Classifying a California worker as an independent contractor instead of an employee comes with risk, but the consequences are increasing on several fronts.
Before AB 5 went into effect on January 1, 2020, the classification test depended on the type of claim or worker right at issue – e.g., workplace conduct, unpaid wages, unemployment insurance, workers' compensation insurance. AB 5 means all workers are presumed to be employees unless the employer proves otherwise by using the "ABC test" to determine if a worker may be classified as an independent contractor instead of an employee. AB 5 enables the California attorney general, city attorneys, and local prosecutors to sue companies over violations. See our prior blog posts on AB 5 here.
Recent AB 5 Developments
On July 1, 2020, AB 5 became effective for purposes of workers' compensation coverage. California has taken steps to expand workers' compensation benefits during the pandemic, such as creating a rebuttable presumption that COVID-19 positive essential workers contracted the illness at work. See our prior blog post here.
On June 29, 2020, Governor Newsom signed the Budget Act of 2020, which approved a $21.68 million investment in resources to enforce AB 5. The state budget funds "resources to implement AB 5, including $17.5 million for the Department of Industrial Relations (DIR), $3.4 million for the Employment Development Department (EDD) and $780,000 for the Department of Justice."
The budget does not detail how the funds will be allocated within each agency (or require any specific internal allocation within the agencies). Instead, the budget provides that the funds will be used to enable agencies to "train employees on the employment determination test and to conduct more hearings, investigations, and litigation related to AB 5."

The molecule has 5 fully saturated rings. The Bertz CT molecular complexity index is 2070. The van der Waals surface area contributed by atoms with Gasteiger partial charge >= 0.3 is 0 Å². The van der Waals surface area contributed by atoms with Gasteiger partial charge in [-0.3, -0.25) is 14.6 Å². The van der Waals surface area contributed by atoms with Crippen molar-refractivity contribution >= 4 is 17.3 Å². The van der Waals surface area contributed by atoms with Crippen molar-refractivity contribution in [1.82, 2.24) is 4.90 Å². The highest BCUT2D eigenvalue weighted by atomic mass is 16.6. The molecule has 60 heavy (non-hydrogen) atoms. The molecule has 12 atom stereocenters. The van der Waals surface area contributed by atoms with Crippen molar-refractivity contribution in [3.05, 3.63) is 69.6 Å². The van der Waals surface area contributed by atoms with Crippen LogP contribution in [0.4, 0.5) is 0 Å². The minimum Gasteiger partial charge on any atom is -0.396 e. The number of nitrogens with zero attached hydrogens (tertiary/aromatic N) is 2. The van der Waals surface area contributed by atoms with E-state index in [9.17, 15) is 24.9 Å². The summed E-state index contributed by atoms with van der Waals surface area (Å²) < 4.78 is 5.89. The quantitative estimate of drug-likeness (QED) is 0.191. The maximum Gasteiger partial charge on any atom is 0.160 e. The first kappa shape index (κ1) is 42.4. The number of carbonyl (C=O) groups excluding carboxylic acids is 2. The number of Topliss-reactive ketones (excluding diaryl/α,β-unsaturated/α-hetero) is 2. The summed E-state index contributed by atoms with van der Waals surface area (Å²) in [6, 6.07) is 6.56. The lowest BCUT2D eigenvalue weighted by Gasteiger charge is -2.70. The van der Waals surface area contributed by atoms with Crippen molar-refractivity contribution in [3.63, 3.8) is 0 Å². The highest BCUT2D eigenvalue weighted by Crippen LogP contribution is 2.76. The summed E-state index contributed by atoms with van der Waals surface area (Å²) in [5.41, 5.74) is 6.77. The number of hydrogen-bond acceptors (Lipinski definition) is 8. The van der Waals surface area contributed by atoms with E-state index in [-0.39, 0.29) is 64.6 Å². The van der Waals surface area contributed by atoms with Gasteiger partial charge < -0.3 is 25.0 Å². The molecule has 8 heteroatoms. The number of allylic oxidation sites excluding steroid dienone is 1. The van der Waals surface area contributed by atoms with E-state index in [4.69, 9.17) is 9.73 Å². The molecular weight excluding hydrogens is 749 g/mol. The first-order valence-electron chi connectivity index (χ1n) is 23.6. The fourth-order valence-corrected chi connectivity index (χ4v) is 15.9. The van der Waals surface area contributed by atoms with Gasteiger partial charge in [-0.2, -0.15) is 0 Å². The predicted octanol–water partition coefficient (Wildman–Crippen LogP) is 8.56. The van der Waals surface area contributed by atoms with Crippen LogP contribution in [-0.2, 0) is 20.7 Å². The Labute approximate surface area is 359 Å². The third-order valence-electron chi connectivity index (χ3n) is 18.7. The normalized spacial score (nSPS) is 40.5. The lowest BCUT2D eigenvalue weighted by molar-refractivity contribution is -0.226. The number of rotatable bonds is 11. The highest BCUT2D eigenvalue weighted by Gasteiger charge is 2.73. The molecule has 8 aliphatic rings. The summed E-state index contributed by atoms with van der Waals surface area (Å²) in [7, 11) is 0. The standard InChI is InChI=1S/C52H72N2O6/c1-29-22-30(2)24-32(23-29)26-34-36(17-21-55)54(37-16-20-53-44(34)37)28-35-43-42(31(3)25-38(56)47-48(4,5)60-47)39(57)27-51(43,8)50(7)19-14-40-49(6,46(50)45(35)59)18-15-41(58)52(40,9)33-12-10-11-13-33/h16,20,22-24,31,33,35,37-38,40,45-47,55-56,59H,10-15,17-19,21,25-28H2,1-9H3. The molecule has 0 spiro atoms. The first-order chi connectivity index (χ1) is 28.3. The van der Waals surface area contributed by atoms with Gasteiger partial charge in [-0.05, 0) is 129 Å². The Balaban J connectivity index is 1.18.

Dozens of new DLSE positions are expected to be added, all of which will focus solely on AB 5 compliance and enforcement. The Division of Workers' Compensation (DWC) is a division of the DIR, and importantly, will directly benefit from the financial boost to step up its prosecution of failure to provide coverage to misclassified workers.
The California Public Utilities Commission (PUC), a regulatory agency which oversees transportation network companies like ride-sharing, sought proof of workers' compensation coverage for drivers. In June, the PUC warned ride-sharing companies that drivers are employees for workers' compensation insurance purpose, based on AB 5's July 1, 2020, effective date. PUC threatened suspension of the ride sharing companies' ability to provide services in the state.
PAGA Liability Under AB 5
In addition to agency enforcement of AB 5 boosted by a financial push from the state, California employers can also expect related claims directly from workers. For example, the Private Attorney General Act (PAGA), which provides for civil penalties for violations of the Labor Code on a representative basis – e.g., on behalf of all similarly situated California employees. PAGA creates enormous penalties in large part because Labor Code violations can be stacked such that individuals can bring claims for multiple perceived wrongs, including misclassification under AB 5 and failure to provide workers' compensation coverage.
As California employers navigate a new normal, they can expect sustained and increased scrutiny of worker classification from state agencies and both public and private litigants. AB 5 is here to stay, until and unless the November 2020 ballot measure is successful in repealing the law.